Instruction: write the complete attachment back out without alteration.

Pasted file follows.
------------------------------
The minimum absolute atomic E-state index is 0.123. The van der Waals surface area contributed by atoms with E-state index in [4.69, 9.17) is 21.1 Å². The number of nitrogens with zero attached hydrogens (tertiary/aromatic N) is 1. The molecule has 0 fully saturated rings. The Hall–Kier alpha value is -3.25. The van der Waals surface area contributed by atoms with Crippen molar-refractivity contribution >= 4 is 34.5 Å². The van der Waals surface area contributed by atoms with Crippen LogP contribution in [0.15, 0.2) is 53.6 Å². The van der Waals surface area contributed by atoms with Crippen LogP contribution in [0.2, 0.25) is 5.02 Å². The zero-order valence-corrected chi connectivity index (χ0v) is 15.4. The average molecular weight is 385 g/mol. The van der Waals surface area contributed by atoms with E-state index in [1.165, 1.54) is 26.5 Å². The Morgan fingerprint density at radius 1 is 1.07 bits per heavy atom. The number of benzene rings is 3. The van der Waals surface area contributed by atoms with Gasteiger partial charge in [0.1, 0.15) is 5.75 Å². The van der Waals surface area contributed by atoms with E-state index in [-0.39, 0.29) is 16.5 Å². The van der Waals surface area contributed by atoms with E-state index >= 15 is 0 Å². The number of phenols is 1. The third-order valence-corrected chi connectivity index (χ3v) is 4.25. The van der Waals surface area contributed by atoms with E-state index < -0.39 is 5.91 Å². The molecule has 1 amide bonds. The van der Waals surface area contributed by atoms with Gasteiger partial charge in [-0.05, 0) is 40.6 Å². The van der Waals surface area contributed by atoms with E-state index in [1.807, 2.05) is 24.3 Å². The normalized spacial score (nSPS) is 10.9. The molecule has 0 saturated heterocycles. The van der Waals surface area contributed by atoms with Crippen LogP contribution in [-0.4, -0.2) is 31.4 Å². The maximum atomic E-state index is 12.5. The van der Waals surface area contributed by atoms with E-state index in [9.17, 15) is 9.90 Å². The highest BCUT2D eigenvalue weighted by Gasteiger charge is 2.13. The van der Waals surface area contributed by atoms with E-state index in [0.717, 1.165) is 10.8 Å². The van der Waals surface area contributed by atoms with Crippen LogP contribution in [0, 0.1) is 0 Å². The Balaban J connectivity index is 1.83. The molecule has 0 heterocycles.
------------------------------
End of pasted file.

The minimum absolute atomic E-state index is 0.123. The van der Waals surface area contributed by atoms with E-state index in [4.69, 9.17) is 21.1 Å². The number of nitrogens with zero attached hydrogens (tertiary/aromatic N) is 1. The molecule has 0 fully saturated rings. The Hall–Kier alpha value is -3.25. The van der Waals surface area contributed by atoms with Crippen molar-refractivity contribution >= 4 is 34.5 Å². The van der Waals surface area contributed by atoms with Crippen LogP contribution in [0.15, 0.2) is 53.6 Å². The van der Waals surface area contributed by atoms with Crippen LogP contribution in [0.2, 0.25) is 5.02 Å². The zero-order valence-corrected chi connectivity index (χ0v) is 15.4. The average molecular weight is 385 g/mol. The van der Waals surface area contributed by atoms with E-state index in [1.165, 1.54) is 26.5 Å². The Morgan fingerprint density at radius 1 is 1.07 bits per heavy atom. The number of benzene rings is 3. The van der Waals surface area contributed by atoms with Gasteiger partial charge in [0.1, 0.15) is 5.75 Å². The van der Waals surface area contributed by atoms with E-state index in [-0.39, 0.29) is 16.5 Å². The van der Waals surface area contributed by atoms with E-state index >= 15 is 0 Å². The number of phenols is 1. The third-order valence-corrected chi connectivity index (χ3v) is 4.25. The van der Waals surface area contributed by atoms with E-state index < -0.39 is 5.91 Å². The molecule has 1 amide bonds. The van der Waals surface area contributed by atoms with Gasteiger partial charge in [-0.05, 0) is 40.6 Å². The van der Waals surface area contributed by atoms with E-state index in [1.807, 2.05) is 24.3 Å². The normalized spacial score (nSPS) is 10.9. The molecule has 0 saturated heterocycles. The van der Waals surface area contributed by atoms with Crippen LogP contribution in [-0.4, -0.2) is 31.4 Å². The maximum atomic E-state index is 12.5. The van der Waals surface area contributed by atoms with E-state index in [9.17, 15) is 9.90 Å². The highest BCUT2D eigenvalue weighted by Gasteiger charge is 2.13. The van der Waals surface area contributed by atoms with E-state index in [0.717, 1.165) is 10.8 Å². The van der Waals surface area contributed by atoms with Crippen LogP contribution in [0, 0.1) is 0 Å². The Balaban J connectivity index is 1.83. The molecule has 0 heterocycles.